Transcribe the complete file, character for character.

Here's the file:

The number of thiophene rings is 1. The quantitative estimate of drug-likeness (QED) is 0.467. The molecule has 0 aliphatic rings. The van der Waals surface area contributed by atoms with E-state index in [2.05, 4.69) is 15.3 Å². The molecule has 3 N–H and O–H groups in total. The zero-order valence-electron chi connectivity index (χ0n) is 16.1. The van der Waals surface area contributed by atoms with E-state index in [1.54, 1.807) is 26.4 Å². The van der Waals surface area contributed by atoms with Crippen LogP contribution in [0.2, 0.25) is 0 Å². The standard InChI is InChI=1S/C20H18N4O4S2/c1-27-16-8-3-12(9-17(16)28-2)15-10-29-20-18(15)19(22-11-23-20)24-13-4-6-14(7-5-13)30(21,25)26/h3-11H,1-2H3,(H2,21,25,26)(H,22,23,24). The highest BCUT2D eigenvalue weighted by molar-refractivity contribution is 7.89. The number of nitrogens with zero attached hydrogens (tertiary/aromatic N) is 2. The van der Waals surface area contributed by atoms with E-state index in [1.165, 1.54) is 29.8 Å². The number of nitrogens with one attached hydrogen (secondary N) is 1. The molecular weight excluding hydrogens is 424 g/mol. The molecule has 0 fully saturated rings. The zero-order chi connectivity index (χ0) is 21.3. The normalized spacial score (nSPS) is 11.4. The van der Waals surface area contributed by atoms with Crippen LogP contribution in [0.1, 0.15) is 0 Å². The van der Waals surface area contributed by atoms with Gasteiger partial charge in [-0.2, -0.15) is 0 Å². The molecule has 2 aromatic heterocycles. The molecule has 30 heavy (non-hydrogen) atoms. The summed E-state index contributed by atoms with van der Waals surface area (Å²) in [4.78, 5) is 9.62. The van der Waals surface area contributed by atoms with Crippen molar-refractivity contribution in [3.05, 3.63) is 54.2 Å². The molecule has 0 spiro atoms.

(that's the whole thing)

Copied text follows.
The number of thiophene rings is 1. The quantitative estimate of drug-likeness (QED) is 0.467. The molecule has 0 aliphatic rings. The van der Waals surface area contributed by atoms with E-state index in [2.05, 4.69) is 15.3 Å². The molecule has 3 N–H and O–H groups in total. The zero-order valence-electron chi connectivity index (χ0n) is 16.1. The van der Waals surface area contributed by atoms with E-state index in [1.54, 1.807) is 26.4 Å². The van der Waals surface area contributed by atoms with Crippen LogP contribution in [0.2, 0.25) is 0 Å². The standard InChI is InChI=1S/C20H18N4O4S2/c1-27-16-8-3-12(9-17(16)28-2)15-10-29-20-18(15)19(22-11-23-20)24-13-4-6-14(7-5-13)30(21,25)26/h3-11H,1-2H3,(H2,21,25,26)(H,22,23,24). The highest BCUT2D eigenvalue weighted by molar-refractivity contribution is 7.89. The number of nitrogens with zero attached hydrogens (tertiary/aromatic N) is 2. The van der Waals surface area contributed by atoms with E-state index in [1.165, 1.54) is 29.8 Å². The number of nitrogens with one attached hydrogen (secondary N) is 1. The molecular weight excluding hydrogens is 424 g/mol. The molecule has 0 fully saturated rings. The zero-order chi connectivity index (χ0) is 21.3. The normalized spacial score (nSPS) is 11.4. The van der Waals surface area contributed by atoms with Crippen LogP contribution in [0.1, 0.15) is 0 Å². The van der Waals surface area contributed by atoms with Gasteiger partial charge in [-0.2, -0.15) is 0 Å². The molecule has 2 aromatic heterocycles. The molecule has 30 heavy (non-hydrogen) atoms. The summed E-state index contributed by atoms with van der Waals surface area (Å²) in [4.78, 5) is 9.62. The van der Waals surface area contributed by atoms with Crippen molar-refractivity contribution in [3.05, 3.63) is 54.2 Å². The molecule has 0 spiro atoms.